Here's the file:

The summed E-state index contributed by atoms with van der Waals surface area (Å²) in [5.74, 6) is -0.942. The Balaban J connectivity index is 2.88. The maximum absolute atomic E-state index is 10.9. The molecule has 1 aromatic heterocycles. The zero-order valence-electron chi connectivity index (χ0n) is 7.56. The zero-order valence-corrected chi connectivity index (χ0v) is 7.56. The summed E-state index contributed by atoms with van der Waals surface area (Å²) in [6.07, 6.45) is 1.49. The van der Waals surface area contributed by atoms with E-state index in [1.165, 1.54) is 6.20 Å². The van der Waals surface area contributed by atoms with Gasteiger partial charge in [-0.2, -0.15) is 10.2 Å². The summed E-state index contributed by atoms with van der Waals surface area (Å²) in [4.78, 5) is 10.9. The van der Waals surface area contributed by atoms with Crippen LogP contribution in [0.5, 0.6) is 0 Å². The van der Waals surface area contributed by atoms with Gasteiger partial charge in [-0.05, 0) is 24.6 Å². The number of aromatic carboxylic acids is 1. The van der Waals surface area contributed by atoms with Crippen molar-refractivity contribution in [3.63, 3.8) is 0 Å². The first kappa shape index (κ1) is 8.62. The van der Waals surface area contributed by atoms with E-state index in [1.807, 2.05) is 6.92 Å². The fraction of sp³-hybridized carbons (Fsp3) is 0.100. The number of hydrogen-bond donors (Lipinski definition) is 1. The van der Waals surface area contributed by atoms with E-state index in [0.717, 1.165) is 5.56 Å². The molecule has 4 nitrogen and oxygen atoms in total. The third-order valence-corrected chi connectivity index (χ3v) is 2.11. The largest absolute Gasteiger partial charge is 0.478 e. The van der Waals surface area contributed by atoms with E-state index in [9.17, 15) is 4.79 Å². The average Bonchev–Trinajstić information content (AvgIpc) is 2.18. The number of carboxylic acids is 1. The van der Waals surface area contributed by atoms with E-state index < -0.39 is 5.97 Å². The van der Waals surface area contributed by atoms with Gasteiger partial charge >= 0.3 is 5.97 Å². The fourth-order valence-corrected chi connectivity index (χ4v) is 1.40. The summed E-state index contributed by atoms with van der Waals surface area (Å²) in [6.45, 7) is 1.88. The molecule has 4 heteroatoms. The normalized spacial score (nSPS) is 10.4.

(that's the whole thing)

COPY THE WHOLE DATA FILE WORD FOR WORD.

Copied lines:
The summed E-state index contributed by atoms with van der Waals surface area (Å²) in [5.74, 6) is -0.942. The Balaban J connectivity index is 2.88. The maximum absolute atomic E-state index is 10.9. The molecule has 1 aromatic heterocycles. The zero-order valence-electron chi connectivity index (χ0n) is 7.56. The zero-order valence-corrected chi connectivity index (χ0v) is 7.56. The summed E-state index contributed by atoms with van der Waals surface area (Å²) in [6.07, 6.45) is 1.49. The van der Waals surface area contributed by atoms with E-state index in [1.165, 1.54) is 6.20 Å². The van der Waals surface area contributed by atoms with Gasteiger partial charge in [-0.2, -0.15) is 10.2 Å². The summed E-state index contributed by atoms with van der Waals surface area (Å²) in [4.78, 5) is 10.9. The van der Waals surface area contributed by atoms with Crippen LogP contribution in [0.5, 0.6) is 0 Å². The van der Waals surface area contributed by atoms with Gasteiger partial charge in [-0.05, 0) is 24.6 Å². The number of aromatic carboxylic acids is 1. The van der Waals surface area contributed by atoms with Crippen molar-refractivity contribution in [3.63, 3.8) is 0 Å². The first kappa shape index (κ1) is 8.62. The van der Waals surface area contributed by atoms with E-state index in [1.807, 2.05) is 6.92 Å². The fraction of sp³-hybridized carbons (Fsp3) is 0.100. The number of hydrogen-bond donors (Lipinski definition) is 1. The van der Waals surface area contributed by atoms with E-state index in [0.717, 1.165) is 5.56 Å². The molecule has 4 nitrogen and oxygen atoms in total. The third-order valence-corrected chi connectivity index (χ3v) is 2.11. The largest absolute Gasteiger partial charge is 0.478 e. The van der Waals surface area contributed by atoms with E-state index in [9.17, 15) is 4.79 Å². The average Bonchev–Trinajstić information content (AvgIpc) is 2.18. The number of carboxylic acids is 1. The van der Waals surface area contributed by atoms with E-state index < -0.39 is 5.97 Å². The van der Waals surface area contributed by atoms with Gasteiger partial charge >= 0.3 is 5.97 Å². The fourth-order valence-corrected chi connectivity index (χ4v) is 1.40. The summed E-state index contributed by atoms with van der Waals surface area (Å²) in [6.45, 7) is 1.88. The molecule has 4 heteroatoms. The normalized spacial score (nSPS) is 10.4.